About That Club World Cup. . .
Well, the FIFA Club World Cup started today in Abu Dhabi, but buried in the aftermath of the World Cup draw and on the final day of the UEFA Champions League group stage, you might have blinked and missed it.
The opening game itself turned out to be something of a surprise, or at least a downer for the tournament, as New Zealand amateurs Auckland “shocked” Al Ahli of host nation UAE (they have the same name as the more famous Al Ahli of Egypt), beating them 2-0.
And just like that Al Ahli are done, and the quarter finals will get underway (the byzantine current rules mean the Oceania confederation champion, in this cause Auckland, has to take on the home nation champions in a play-off to join the other five reigning confederation champions).
Shock or not, it leaves the tournament in the media wilderness of Abu Dhabi without a host nation representative alive. The other qualifiers are Pohang Steelers (Korea, AFC), TP Mazembe (Congo, CAF), FC Barcelona (Spain, UEFA), Atlante (Mexico, CONCACAF) and Estudiantes (Argentina, CONMEBOL). The European and South American champions have byes to the semi-final stage, a somewhat ludicrous concession to ensure their participation.
The tournament is being hosted in Abu Dhabi for the first time, after three successive tournaments in Japan since the it became an annual event in 2006. On the eve of the tournament, FIFA’s Vice-President Jerome Valcke was forced to defend the decision to host the tournament in the UAE capital:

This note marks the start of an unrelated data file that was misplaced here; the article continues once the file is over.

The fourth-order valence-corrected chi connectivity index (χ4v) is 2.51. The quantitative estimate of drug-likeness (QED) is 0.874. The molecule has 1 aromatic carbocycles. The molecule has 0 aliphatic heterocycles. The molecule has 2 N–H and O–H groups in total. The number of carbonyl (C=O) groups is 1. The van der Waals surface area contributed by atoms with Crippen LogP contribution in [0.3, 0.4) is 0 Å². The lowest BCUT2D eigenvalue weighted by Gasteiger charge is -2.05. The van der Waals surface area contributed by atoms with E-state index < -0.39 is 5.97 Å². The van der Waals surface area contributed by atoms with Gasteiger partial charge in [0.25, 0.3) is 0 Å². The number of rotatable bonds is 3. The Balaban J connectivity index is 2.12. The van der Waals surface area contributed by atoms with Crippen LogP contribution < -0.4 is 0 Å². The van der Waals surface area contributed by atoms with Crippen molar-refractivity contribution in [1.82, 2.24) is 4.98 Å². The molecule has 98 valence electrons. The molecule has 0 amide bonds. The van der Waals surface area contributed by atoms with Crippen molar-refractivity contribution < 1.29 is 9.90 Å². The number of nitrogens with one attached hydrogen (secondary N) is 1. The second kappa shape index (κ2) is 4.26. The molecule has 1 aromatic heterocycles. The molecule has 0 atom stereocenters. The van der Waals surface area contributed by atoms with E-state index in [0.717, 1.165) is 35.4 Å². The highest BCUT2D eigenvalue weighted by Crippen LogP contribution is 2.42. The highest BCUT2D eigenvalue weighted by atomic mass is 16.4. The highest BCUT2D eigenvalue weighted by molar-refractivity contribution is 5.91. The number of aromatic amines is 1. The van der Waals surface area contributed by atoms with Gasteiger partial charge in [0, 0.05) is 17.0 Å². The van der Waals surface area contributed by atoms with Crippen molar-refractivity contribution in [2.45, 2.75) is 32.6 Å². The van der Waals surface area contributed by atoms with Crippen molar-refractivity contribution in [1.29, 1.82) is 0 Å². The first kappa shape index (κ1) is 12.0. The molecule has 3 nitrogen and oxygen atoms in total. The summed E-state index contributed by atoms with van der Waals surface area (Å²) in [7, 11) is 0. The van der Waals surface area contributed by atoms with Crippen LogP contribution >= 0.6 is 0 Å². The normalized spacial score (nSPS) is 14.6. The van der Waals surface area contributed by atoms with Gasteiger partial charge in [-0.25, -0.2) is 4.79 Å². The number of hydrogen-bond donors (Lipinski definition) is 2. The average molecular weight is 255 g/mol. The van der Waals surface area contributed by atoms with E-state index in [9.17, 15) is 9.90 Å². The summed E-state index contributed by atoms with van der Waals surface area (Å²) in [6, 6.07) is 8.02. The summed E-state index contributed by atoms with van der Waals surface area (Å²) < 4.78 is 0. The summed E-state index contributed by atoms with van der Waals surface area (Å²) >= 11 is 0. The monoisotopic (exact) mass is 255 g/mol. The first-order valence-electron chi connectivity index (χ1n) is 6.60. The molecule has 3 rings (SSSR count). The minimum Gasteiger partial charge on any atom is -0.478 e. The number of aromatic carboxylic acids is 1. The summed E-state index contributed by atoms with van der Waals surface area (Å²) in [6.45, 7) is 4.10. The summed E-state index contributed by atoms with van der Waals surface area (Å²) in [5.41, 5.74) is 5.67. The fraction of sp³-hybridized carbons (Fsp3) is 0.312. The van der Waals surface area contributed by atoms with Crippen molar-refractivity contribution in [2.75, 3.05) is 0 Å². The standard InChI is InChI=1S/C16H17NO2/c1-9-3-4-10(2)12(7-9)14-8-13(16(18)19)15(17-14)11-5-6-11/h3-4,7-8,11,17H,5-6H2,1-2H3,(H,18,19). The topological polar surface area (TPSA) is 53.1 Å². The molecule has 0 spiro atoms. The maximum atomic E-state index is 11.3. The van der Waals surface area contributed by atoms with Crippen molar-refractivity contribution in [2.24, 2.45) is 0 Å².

FIFA tournaments are not bound to a specific country. UAE submitted the best hosting bid, which is why we’re here today in Abu Dhabi. And now we know the decision to move this World Cup to the UAE was the right one. I don’t think Europe is ready to host the Club World Cup yet, because there are already too many matches there. Apart from the fact that the UAE bid was the best, we’re in any case convinced that interest in the tournament here and in other regions of the world is rather greater than it would be if we held it in Europe.
There’s nothing wrong with FIFA tournaments taking place outside Europe — the world’s sport obviously still has a Euro-centric problem — but this is one case where there is too little European attention. The same goes for North and South America too. Surely rotating the tournament around the FIFA confederations would make the most sense to generate interest over time all around the world.
I may in the minority in that I’m not against the idea of a Club World Cup in principle; but FIFA still has plenty of serious issues to resolve regarding timing, location and explaining to everyone else why they should care when two teams get byes to the semi-final to begin with.